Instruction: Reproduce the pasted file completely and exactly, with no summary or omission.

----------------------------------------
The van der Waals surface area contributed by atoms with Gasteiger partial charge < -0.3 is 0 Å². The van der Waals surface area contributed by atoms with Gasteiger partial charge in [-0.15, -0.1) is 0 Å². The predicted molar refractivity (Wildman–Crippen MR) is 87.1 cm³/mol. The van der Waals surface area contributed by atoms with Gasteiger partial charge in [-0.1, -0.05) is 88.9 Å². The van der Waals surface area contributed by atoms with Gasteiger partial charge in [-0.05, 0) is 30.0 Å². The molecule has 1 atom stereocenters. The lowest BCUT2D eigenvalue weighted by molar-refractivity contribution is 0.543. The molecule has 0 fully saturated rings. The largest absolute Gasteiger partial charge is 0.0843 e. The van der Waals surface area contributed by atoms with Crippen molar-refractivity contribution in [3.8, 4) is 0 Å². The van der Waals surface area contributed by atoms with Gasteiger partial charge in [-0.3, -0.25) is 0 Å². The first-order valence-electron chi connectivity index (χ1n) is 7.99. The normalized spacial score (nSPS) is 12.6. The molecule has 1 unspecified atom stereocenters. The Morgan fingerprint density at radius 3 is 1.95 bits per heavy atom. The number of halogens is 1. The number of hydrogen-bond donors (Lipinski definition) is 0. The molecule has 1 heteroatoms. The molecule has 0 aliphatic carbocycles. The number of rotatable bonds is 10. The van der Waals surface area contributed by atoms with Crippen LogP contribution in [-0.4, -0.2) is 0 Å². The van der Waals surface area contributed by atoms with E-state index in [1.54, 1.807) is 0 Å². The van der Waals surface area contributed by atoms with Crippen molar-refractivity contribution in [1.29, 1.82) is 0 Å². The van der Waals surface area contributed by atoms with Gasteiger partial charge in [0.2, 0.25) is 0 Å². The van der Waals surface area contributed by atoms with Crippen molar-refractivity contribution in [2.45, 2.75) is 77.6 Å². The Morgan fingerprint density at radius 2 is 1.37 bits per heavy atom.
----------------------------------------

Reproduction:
The van der Waals surface area contributed by atoms with Gasteiger partial charge < -0.3 is 0 Å². The van der Waals surface area contributed by atoms with Gasteiger partial charge in [-0.15, -0.1) is 0 Å². The predicted molar refractivity (Wildman–Crippen MR) is 87.1 cm³/mol. The van der Waals surface area contributed by atoms with Gasteiger partial charge in [-0.1, -0.05) is 88.9 Å². The van der Waals surface area contributed by atoms with Gasteiger partial charge in [-0.05, 0) is 30.0 Å². The molecule has 1 atom stereocenters. The lowest BCUT2D eigenvalue weighted by molar-refractivity contribution is 0.543. The molecule has 0 fully saturated rings. The largest absolute Gasteiger partial charge is 0.0843 e. The van der Waals surface area contributed by atoms with Crippen molar-refractivity contribution in [3.8, 4) is 0 Å². The van der Waals surface area contributed by atoms with Gasteiger partial charge in [-0.3, -0.25) is 0 Å². The first-order valence-electron chi connectivity index (χ1n) is 7.99. The normalized spacial score (nSPS) is 12.6. The molecule has 1 unspecified atom stereocenters. The Morgan fingerprint density at radius 3 is 1.95 bits per heavy atom. The number of halogens is 1. The number of hydrogen-bond donors (Lipinski definition) is 0. The molecule has 1 heteroatoms. The molecule has 0 aliphatic carbocycles. The number of rotatable bonds is 10. The van der Waals surface area contributed by atoms with Crippen LogP contribution in [-0.4, -0.2) is 0 Å². The van der Waals surface area contributed by atoms with E-state index in [1.54, 1.807) is 0 Å². The van der Waals surface area contributed by atoms with Crippen molar-refractivity contribution in [1.29, 1.82) is 0 Å². The van der Waals surface area contributed by atoms with Gasteiger partial charge in [0.2, 0.25) is 0 Å². The van der Waals surface area contributed by atoms with Crippen molar-refractivity contribution in [2.45, 2.75) is 77.6 Å². The Morgan fingerprint density at radius 2 is 1.37 bits per heavy atom.